In the largest meta-analysis ever carried out, researchers from Aarhus University and Aarhus University Hospital, Psychiatry, have shown that medicine that inhibits inflammation, such as arthritis drugs, can also be effective in the treatment of depression.
The analysis is based on 36 international placebo-controlled studies with a total of 9,422 patients who either suffered from depression or had depressive symptoms. The results have been published in Acta Psychiatrica Scandinavica.
In addition to looking into arthritis drugs, the researchers also examined the effect of other forms of medication that have an anti-inflammatory effect, including glucocorticoids and the antibiotic minocycline, adrenocortical hormone and statins, all of which showed antidepressant effects. The biggest challenge with depression, the researchers point out, is that we still do not know what triggers the disease in a particular individual.
According to Ole Köhler-Forsberg, one of the researchers, "Some studies suggest that the choice of antidepressant can be decided by a blood sample that measures whether there is an inflammatory condition in the body. Other studies show that the same blood sample can be used as a guideline for whether a depressive patient can be treated with anti-inflammatory medicine that has a better effect when there is inflammation present at the same time as the depression. However, we need to verify these findings and examine which patients can benefit from this before it can be implemented in everyday clinical practice," Köhler-Forsberg says.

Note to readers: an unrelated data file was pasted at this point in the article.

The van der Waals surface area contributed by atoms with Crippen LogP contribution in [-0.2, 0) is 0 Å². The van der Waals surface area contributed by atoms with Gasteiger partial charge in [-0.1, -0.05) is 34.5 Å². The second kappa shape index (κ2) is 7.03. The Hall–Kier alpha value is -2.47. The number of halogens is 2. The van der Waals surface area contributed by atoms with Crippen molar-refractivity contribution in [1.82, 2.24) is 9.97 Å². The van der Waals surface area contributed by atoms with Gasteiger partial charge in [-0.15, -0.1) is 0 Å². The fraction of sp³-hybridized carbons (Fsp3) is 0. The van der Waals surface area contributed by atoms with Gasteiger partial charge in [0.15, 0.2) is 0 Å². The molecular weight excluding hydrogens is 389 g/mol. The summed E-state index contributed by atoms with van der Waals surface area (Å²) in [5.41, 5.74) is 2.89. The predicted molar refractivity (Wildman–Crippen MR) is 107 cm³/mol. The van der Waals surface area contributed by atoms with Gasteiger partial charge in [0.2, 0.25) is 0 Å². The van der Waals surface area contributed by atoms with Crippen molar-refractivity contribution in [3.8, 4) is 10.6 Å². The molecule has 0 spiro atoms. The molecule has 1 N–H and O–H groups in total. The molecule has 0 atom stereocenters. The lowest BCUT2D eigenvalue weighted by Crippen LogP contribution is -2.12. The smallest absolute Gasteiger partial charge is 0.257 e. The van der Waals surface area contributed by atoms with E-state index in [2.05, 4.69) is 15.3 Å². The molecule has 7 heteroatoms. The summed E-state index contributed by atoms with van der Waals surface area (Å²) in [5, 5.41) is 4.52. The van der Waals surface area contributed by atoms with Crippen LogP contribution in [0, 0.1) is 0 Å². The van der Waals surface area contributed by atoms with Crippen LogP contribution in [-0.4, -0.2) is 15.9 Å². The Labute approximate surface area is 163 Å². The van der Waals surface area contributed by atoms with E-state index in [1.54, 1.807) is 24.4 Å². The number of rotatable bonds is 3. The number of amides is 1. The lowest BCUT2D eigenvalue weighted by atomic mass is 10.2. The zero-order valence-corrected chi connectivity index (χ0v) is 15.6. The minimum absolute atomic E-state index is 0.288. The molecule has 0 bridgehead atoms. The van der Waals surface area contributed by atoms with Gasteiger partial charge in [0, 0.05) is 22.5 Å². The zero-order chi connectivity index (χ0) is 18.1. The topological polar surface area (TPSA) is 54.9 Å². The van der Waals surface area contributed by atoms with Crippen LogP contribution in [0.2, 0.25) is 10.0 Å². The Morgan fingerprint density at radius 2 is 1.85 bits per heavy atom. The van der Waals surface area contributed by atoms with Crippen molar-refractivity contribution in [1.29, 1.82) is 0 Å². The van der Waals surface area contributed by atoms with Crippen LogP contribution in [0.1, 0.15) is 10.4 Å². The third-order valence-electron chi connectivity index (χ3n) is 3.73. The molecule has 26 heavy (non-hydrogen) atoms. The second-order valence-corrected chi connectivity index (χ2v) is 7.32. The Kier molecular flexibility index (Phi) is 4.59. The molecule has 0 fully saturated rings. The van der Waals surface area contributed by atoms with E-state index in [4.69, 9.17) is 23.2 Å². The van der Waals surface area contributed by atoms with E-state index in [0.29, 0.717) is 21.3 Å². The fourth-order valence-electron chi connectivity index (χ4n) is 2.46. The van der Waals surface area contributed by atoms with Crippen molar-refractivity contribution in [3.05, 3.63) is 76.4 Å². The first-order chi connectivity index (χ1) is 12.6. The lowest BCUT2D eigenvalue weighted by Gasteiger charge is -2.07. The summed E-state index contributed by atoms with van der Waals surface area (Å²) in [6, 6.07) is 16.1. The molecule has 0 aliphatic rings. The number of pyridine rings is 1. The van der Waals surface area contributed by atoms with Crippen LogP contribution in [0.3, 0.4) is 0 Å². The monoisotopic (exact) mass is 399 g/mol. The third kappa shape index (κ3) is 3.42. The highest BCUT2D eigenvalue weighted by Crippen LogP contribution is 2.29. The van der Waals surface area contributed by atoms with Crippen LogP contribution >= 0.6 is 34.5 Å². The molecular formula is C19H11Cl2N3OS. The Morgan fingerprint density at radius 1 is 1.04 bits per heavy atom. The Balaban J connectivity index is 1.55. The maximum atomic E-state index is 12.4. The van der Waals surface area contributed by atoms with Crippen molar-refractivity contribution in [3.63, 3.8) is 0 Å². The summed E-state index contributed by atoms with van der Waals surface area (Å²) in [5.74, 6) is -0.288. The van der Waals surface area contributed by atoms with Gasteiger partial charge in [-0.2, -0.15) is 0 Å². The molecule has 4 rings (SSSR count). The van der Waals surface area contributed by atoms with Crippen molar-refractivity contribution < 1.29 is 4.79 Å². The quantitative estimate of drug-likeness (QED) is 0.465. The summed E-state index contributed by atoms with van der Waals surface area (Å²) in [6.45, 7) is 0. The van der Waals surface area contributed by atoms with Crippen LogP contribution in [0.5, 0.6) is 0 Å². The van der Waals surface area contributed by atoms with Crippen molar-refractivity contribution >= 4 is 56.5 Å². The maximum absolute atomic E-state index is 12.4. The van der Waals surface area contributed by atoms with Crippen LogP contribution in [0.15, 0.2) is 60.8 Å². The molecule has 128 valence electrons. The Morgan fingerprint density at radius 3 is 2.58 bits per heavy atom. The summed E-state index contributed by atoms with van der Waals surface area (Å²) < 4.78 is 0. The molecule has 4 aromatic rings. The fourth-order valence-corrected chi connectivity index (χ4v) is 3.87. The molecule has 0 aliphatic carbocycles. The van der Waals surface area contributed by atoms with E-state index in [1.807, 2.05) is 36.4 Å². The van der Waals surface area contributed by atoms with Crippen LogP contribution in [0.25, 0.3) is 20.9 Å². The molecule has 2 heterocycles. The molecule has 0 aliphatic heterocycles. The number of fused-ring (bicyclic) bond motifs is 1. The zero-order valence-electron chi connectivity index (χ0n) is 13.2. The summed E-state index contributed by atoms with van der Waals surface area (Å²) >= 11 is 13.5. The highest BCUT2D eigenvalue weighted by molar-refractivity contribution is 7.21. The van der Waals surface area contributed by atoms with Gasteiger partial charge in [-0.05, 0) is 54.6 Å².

In many of the studies conducted to date, the depressive symptoms were a secondary goal, meaning that large-scale and well-executed studies with depression as the primary objective are still needed.
Source: Medical Xpress, April 9, 2019